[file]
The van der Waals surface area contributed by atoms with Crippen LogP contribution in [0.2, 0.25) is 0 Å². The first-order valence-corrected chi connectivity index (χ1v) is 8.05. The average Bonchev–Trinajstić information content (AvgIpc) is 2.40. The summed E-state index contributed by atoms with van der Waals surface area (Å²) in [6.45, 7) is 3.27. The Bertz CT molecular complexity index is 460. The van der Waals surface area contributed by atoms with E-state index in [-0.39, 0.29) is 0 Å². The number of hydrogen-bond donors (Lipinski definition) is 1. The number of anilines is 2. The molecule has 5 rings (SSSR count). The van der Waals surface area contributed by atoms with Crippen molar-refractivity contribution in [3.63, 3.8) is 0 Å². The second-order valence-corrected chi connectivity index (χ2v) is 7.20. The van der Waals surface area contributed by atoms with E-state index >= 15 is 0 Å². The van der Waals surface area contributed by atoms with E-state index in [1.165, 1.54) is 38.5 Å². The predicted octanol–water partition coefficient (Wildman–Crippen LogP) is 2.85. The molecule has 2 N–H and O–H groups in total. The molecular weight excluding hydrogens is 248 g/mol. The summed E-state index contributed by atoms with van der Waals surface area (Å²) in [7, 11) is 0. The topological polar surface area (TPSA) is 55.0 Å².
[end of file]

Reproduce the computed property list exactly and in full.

The van der Waals surface area contributed by atoms with Crippen LogP contribution in [0.2, 0.25) is 0 Å². The first-order valence-corrected chi connectivity index (χ1v) is 8.05. The average Bonchev–Trinajstić information content (AvgIpc) is 2.40. The summed E-state index contributed by atoms with van der Waals surface area (Å²) in [6.45, 7) is 3.27. The Bertz CT molecular complexity index is 460. The van der Waals surface area contributed by atoms with E-state index in [-0.39, 0.29) is 0 Å². The number of hydrogen-bond donors (Lipinski definition) is 1. The number of anilines is 2. The molecule has 5 rings (SSSR count). The van der Waals surface area contributed by atoms with Crippen molar-refractivity contribution in [3.63, 3.8) is 0 Å². The second-order valence-corrected chi connectivity index (χ2v) is 7.20. The van der Waals surface area contributed by atoms with E-state index >= 15 is 0 Å². The van der Waals surface area contributed by atoms with E-state index in [1.165, 1.54) is 38.5 Å². The predicted octanol–water partition coefficient (Wildman–Crippen LogP) is 2.85. The molecule has 2 N–H and O–H groups in total. The molecular weight excluding hydrogens is 248 g/mol. The summed E-state index contributed by atoms with van der Waals surface area (Å²) in [7, 11) is 0. The topological polar surface area (TPSA) is 55.0 Å².